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Yonko’s Room

Yonko Vassilev, Sofia

Born on 10.03.1977 in Botevgrad, Bulgaria.

Lives and works in Sofia, Bulgaria.

Solo Exhibitions
2016 Yonko’s Room Is Unlocked, Credo Bonum, Sofia, Bulgaria
2014 Stick Place, Arosita Gallery, Sofia, Bulgaria
Reality Check, Monev Gallery, Sofia, Bulgaria

2012 The Collector, Arosita Gallery, Sofia, Bulgaria

Group Exhibitions
2016 Staichki (Rooms), City Gallery, Blagoevgrad, Bulgaria
Love is..., Steppenwolf Gallery, Sofia, Bulgaria

2015 Map of the New Art, Fondazione Cini, Venice, Italy
2014 Yonko Vassilev and Iva Yaranova, Arosita Gallery, Sofia, Bulgaria
New Shades in the Contemporary Art, Blagoevgrad, Bulgaria
Image and Likeness, National Art Gallery, Sofia, Bulgaria

2013 Section 13, Shipka 6 Gallery, Sofia, Bulgaria


Mobile: +359 878 588 332
Email: logocolor77@abv.bg
Website: www.yonkovassilev.com




Yonko Vasilev
Photo: Mariana Petrova

Yonko’s Room Is Unlocked

Yonko’s Room
is a standing invitation for viewers to peek into the personal space of the artist. Yonko’s studio is his living space, a reality that he constantly recreates, a collector’s boudoir and a veritable “Cabinet of curious objects” (Un cabinet de curiosités).


Those who have crossed the threshold of Yonko’s Room are bound to make the all too natural analogy with the Wall of one of the founding fathers of the French surrealism André Breton known as the Wall in the Atelier (Le Mur de l’Atelier). Breton says: „And by the way, the true meaning of a piece of art is not the meaning we want to instill in it but the meaning it assumes when juxtaposed against the environment.”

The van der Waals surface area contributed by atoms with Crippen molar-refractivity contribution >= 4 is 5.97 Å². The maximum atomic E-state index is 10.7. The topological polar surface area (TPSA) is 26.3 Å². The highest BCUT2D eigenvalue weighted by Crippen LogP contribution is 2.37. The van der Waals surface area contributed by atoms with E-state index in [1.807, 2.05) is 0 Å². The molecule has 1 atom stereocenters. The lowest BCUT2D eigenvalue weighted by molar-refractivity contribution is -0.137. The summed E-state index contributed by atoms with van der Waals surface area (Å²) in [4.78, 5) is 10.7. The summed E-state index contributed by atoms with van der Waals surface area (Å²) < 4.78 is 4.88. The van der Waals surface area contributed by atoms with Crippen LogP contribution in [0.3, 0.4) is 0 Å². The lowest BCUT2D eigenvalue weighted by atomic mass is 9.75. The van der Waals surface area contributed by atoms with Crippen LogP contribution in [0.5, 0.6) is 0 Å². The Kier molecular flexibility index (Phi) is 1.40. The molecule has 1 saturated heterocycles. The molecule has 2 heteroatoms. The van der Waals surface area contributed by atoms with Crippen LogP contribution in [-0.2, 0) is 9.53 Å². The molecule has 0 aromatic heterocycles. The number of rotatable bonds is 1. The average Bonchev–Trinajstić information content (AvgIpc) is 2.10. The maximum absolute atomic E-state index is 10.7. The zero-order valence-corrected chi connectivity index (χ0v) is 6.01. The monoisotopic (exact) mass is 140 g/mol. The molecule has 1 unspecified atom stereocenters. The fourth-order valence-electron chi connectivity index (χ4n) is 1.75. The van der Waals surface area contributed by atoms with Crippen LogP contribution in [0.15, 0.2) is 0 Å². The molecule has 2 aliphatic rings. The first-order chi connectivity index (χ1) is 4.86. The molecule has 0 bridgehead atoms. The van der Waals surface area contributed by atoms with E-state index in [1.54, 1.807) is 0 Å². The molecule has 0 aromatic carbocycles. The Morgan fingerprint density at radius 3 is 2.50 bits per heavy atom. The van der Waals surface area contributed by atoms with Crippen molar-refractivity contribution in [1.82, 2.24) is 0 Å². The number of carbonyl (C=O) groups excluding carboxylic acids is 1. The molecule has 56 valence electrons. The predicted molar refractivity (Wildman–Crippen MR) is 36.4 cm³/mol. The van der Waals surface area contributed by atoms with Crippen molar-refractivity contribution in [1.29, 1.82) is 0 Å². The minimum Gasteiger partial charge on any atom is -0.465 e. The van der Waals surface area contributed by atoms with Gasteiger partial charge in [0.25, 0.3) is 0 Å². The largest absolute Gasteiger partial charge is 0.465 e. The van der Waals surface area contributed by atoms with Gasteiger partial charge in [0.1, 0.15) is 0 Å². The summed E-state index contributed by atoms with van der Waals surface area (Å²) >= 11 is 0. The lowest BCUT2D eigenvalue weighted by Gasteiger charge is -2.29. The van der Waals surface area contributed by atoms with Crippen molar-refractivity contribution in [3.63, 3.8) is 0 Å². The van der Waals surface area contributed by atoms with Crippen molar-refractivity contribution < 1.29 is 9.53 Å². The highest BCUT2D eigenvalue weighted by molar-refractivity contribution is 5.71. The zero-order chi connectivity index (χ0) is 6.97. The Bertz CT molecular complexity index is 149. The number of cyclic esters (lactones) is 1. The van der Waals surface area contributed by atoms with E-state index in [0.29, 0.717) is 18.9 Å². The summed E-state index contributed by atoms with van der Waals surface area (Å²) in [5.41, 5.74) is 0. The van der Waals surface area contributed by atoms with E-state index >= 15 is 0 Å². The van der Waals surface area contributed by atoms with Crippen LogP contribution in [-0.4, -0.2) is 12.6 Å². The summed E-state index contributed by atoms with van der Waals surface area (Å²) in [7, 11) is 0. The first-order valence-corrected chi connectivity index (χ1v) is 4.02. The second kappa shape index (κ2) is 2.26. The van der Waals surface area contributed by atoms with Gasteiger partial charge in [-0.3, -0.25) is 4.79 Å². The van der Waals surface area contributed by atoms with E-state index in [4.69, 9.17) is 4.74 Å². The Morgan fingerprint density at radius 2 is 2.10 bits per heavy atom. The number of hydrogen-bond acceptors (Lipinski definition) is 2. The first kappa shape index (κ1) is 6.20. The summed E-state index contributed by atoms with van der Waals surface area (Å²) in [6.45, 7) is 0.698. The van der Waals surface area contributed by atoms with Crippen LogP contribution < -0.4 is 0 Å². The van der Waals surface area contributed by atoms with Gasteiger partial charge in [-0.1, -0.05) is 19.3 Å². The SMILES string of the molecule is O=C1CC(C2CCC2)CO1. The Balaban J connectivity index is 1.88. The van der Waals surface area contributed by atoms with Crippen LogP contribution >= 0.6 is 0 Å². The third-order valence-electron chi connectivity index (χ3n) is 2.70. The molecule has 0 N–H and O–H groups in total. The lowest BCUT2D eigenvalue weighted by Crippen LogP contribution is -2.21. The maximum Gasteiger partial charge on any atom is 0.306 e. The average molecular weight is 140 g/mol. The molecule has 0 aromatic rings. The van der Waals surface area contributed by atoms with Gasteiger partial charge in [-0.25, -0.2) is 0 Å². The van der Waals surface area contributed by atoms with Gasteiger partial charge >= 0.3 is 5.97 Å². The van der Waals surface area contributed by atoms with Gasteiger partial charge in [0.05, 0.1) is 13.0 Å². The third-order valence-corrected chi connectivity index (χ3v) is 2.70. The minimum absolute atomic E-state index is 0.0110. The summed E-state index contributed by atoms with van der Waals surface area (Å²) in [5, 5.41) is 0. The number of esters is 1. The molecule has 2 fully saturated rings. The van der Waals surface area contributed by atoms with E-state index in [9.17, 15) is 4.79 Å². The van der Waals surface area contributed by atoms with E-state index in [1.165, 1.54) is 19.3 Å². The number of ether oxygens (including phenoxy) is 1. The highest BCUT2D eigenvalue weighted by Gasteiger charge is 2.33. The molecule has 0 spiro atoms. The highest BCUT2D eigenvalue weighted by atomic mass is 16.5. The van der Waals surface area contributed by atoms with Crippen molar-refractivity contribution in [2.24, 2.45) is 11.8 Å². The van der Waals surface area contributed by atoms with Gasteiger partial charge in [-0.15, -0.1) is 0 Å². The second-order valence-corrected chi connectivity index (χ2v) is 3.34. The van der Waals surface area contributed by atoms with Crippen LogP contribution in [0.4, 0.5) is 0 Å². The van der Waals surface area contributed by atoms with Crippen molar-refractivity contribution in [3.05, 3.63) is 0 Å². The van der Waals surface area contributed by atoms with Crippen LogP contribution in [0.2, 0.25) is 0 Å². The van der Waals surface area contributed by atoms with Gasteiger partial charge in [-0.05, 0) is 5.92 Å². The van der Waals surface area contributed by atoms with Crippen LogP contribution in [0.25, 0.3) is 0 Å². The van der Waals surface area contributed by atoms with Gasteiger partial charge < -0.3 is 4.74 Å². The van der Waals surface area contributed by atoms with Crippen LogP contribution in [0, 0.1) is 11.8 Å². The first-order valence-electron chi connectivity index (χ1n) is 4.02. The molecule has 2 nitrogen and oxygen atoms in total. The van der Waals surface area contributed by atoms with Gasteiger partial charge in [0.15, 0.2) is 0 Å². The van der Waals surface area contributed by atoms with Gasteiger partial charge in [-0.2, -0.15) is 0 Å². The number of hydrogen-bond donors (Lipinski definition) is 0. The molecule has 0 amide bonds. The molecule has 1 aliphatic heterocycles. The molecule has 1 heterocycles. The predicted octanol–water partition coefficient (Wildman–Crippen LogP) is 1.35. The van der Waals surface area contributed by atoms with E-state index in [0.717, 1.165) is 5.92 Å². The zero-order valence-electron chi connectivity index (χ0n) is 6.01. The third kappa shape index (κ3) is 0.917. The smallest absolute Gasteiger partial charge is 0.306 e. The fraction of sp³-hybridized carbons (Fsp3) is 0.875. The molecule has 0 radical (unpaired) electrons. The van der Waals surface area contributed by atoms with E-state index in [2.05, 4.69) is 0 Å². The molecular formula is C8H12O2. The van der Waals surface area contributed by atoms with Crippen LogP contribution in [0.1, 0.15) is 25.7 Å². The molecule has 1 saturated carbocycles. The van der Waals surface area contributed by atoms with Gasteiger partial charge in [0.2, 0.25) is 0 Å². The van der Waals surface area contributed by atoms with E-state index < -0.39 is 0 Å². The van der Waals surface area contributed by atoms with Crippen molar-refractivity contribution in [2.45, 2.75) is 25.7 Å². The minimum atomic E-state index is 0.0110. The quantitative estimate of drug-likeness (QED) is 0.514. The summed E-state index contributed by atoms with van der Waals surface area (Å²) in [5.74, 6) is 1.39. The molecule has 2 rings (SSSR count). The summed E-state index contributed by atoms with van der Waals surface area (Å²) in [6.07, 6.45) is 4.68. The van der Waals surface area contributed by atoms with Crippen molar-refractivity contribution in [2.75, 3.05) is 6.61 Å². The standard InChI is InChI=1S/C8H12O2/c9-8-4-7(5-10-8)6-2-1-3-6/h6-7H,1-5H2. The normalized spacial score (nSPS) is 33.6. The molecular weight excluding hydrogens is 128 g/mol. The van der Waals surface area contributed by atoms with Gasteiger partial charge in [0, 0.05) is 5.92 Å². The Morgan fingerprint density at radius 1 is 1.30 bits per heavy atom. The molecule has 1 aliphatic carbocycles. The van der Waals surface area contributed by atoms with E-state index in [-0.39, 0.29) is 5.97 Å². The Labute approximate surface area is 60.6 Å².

In this work Yonko Vassilev is intrigued by the transformation of already existing objects and items into pieces of art. His artistry is inspired by the ready-made movement where as Breton explains in his Abridged Dictionary of Surrealism (1929), „an object with a practical use is elevated to the position of an object of art through the sole desire of the artist”.

Yonko Vassilev composes his own works in an interesting and memorable way which unwittingly leads to the creation of a present-day Cabinet of curiosities. Every one of its objects has a voice, a character and a life of its own, yet in combination with the remaining items it becomes part of one common piece of art that best corresponds to the term in situ.


It is a challenge to remove an object without risking to ruin the entirety if the exposition. And whenever this happens the author transforms some of the already created pieces thus rearranging his room. Yonko’s curious cabinet is indeed a continuation of his daily life and a vital part of his artistic existence.  


The author’s uncanny collection is not deprived of a certain taste for the eclectic and a liking for the unseen. The signs and symbols of Bulgaria’s recent past, packaged in the austere and unfriendly socialist aesthetics are in direct contact with present-day materials and objects. Thus, Yonko not only brings the past back in focus and attempts to ‘”trade these objects off” the way the regime once bargained with human lives, but he also showcases the duality of our present – locked in between our memories and a new kind of mindset.  


Please come in. The door is open…

Tsvetelina Anastasova